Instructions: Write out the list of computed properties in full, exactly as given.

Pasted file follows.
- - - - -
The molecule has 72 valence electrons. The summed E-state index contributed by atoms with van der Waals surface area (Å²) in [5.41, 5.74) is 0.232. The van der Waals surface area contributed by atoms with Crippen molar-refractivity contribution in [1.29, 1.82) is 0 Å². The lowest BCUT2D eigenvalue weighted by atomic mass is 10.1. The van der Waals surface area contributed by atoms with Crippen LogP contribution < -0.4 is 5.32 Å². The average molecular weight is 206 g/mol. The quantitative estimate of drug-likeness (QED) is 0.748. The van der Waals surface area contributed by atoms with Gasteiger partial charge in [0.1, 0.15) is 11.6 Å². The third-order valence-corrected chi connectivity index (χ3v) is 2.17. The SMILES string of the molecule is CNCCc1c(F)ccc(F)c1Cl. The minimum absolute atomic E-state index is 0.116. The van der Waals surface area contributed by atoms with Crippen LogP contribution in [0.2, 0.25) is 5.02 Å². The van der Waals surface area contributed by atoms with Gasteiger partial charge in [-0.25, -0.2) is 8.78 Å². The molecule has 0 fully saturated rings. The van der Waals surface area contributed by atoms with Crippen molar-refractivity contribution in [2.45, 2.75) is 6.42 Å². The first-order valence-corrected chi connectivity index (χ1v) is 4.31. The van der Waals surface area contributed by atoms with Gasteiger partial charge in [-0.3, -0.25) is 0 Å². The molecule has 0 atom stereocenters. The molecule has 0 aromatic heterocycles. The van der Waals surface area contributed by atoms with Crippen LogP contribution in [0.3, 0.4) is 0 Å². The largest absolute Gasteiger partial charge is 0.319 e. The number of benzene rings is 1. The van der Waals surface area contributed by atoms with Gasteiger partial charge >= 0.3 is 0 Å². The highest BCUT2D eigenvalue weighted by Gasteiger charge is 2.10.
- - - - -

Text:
The molecule has 72 valence electrons. The summed E-state index contributed by atoms with van der Waals surface area (Å²) in [5.41, 5.74) is 0.232. The van der Waals surface area contributed by atoms with Crippen molar-refractivity contribution in [1.29, 1.82) is 0 Å². The lowest BCUT2D eigenvalue weighted by atomic mass is 10.1. The van der Waals surface area contributed by atoms with Crippen LogP contribution < -0.4 is 5.32 Å². The average molecular weight is 206 g/mol. The quantitative estimate of drug-likeness (QED) is 0.748. The van der Waals surface area contributed by atoms with Gasteiger partial charge in [0.1, 0.15) is 11.6 Å². The third-order valence-corrected chi connectivity index (χ3v) is 2.17. The SMILES string of the molecule is CNCCc1c(F)ccc(F)c1Cl. The minimum absolute atomic E-state index is 0.116. The van der Waals surface area contributed by atoms with Crippen LogP contribution in [0.2, 0.25) is 5.02 Å². The van der Waals surface area contributed by atoms with Gasteiger partial charge in [-0.25, -0.2) is 8.78 Å². The molecule has 0 fully saturated rings. The van der Waals surface area contributed by atoms with Crippen molar-refractivity contribution in [2.45, 2.75) is 6.42 Å². The first-order valence-corrected chi connectivity index (χ1v) is 4.31. The van der Waals surface area contributed by atoms with Gasteiger partial charge in [-0.3, -0.25) is 0 Å². The molecule has 0 atom stereocenters. The molecule has 0 aromatic heterocycles. The van der Waals surface area contributed by atoms with Crippen LogP contribution in [0.3, 0.4) is 0 Å². The largest absolute Gasteiger partial charge is 0.319 e. The number of benzene rings is 1. The van der Waals surface area contributed by atoms with Gasteiger partial charge >= 0.3 is 0 Å². The highest BCUT2D eigenvalue weighted by Gasteiger charge is 2.10.